[11:03] “They are part of [communities] through volunteering, working through schools, supporting schools, etc. And it shows that in communities with a high density of locally owned business, there are higher rates of volunteership higher rates of voting, higher rates of engagement, and charities, higher rates of social stability.”

Strength in numbers

[12:46] “My biggest piece of advice to a local business proprietor is, stop acting alone, you don't have the bandwidth to do everything you need to do to succeed. What you do need to do is bring in partners…partners in your ownership. I would bring in some of your customers as co-owners of your business, and also as helpers in the decision-making of your business.”

[28:16] “It's pretty hard for one local business, especially a small one to take this initiative on his or her own. But if you have a collection of 20, or 50, or 100, businesses working together, these are problems that can be solved. The COVID-19 pandemic has been an invitation to local businesses who've been struggling to think about how to pursue their business model a little bit differently, a little bit more collaboratively.”

Female and minority-owned businesses are setting new standards

[16:18] "What we've seen with investment crowdfunding is that half million Americans put about $370 million into 1500 businesses. The most disproportionately successful businesses have been those run by women and people of color, those are the ones who have welcomed in grassroots ownership, grassroots partners. And also it represents the people who were locked out of the conventional capital markets. All of these outgroups are innovating in a different and exciting way."

 

Michael H. Shuman's website and more resources:

https://michaelhshuman.com/

https://twitter.com/smallmart

https://www.facebook.com/MichaelHShuman

 

By purchasing through Bookshop you'll support local, independent bookstores. Rise Leaders is an affiliate and may benefit from your purchase.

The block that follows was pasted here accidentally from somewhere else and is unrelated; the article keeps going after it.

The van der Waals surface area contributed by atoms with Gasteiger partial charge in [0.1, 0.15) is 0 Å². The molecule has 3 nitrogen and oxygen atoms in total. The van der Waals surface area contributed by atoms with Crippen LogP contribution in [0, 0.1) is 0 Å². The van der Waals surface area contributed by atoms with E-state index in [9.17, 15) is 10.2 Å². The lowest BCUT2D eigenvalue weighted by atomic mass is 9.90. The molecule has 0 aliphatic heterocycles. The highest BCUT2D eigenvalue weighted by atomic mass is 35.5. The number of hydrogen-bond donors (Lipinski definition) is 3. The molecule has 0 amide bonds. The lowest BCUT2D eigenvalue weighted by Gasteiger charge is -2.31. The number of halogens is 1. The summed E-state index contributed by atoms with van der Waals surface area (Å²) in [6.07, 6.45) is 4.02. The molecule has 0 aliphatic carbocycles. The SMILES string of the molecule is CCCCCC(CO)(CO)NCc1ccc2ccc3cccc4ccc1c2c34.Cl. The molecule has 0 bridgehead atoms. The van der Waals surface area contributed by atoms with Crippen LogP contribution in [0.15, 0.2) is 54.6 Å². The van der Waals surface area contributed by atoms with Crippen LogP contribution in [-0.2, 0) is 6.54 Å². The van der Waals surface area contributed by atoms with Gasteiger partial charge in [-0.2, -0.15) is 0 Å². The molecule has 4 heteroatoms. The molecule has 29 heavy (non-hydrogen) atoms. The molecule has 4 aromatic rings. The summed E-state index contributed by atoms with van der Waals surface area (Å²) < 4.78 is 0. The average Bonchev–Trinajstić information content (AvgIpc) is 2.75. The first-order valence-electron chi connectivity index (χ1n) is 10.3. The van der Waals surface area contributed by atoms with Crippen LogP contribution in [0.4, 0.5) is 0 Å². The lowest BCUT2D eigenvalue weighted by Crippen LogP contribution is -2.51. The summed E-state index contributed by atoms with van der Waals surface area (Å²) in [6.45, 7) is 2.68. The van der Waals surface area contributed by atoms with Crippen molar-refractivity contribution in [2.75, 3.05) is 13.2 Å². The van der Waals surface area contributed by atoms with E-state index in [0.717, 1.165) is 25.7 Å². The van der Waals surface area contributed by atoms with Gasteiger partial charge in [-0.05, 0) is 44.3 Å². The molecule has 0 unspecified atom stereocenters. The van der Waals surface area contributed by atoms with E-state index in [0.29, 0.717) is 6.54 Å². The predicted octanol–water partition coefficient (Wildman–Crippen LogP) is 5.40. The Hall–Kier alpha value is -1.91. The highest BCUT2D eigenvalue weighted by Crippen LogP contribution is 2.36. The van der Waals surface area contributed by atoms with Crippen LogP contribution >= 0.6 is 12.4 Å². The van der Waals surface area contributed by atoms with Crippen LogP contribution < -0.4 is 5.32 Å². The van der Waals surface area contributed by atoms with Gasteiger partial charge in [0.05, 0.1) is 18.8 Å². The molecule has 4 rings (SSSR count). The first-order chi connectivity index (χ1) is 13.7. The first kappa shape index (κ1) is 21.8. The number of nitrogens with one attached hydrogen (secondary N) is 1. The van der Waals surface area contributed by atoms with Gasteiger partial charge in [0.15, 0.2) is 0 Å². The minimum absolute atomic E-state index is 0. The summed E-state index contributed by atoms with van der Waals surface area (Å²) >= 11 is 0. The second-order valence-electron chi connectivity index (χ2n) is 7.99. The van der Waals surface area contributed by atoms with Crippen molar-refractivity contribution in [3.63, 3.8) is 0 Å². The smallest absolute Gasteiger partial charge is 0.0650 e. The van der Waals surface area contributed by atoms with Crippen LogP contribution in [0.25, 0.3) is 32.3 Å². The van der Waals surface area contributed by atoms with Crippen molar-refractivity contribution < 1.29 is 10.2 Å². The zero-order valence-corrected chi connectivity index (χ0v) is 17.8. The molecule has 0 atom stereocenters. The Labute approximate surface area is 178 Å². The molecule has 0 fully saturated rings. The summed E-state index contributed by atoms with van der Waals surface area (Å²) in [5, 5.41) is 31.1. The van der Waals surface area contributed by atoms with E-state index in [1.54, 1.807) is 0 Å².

Put Your Money Where Your Life Is: 

https://bit.ly/3oevBNL

The Local Economy Solution: 

https://bit.ly/3o65c4u

Local Investing Groups & LIONs:

https://bit.ly/397Js45

Interview with Turn's founder Lauren Clarke:

https://bit.ly/3o0sx7C

Rise Leaders' newsletter:

https://mailchi.mp/426e78bc9538/subscribe

#27. Offering Goodness, Truth + Beauty | Sofiya Deva, This Same Sky

#27. Offering Goodness, Truth + Beauty | Sofiya Deva, This Same Sky

November 3, 2020

Sofiya Deva didn’t waver from her commitment to launch a new business, This Same Sky, even in the face of a pandemic.  She was unwilling to turn away from any of her ‘loves’ – of beauty, for supporting multi-generational artisans, ethical and sustainable fashion and her self-described geeky love of strategy and business.  I believe Jim Collins would give her an A+ in building a business with a clear Core Ideology (Vision, Purpose, Values).  

 

“We have a twofold purpose: On one hand, supporting the artisans and preserving their traditions. On the other hand, we’re trying to inspire a more intentional lifestyle for our consumers…that is more fulfilling and authentic.” - Sofiya Deva,

Founder and CEO of This Same Sky

Integrating your passions, strengths, and purpose

Not only did Sofiya Deva launch her brand, This Same Sky, in the middle of the pandemic, but she managed to masterfully integrate her loves and strengths. The company focuses on artisan-centered rotating collections of personal and home accessories, but it’s also a social enterprise that earns these multicultural artists an exceptional livelihood. Her purpose is to preserve traditional arts and crafts and remind us that we can’t forget the irrefutable value art can bring into our lives, - even in an era where minimalism is gaining traction.
One of the other passions the brand draws from? Poetry. The inspiration for the company name comes from a book of poetry of the same name. Everyone under “this same sky” lends to the sense of solidarity, that we’re all in this together. Profiling different artistic lifestyle pieces, it celebrates the distinctiveness of cultural differences while affirming a sense of unity.

When less is more, choose intentionally

[17:47] “My subtle critique to sustainability in the present moment is we have a lot of emphasis on minimalism, and less clutter, which is great, but…I think if we just negate and eliminate, without tapping into a greater sense of who we are, a greater sense of where we come from, it's incomplete for me.”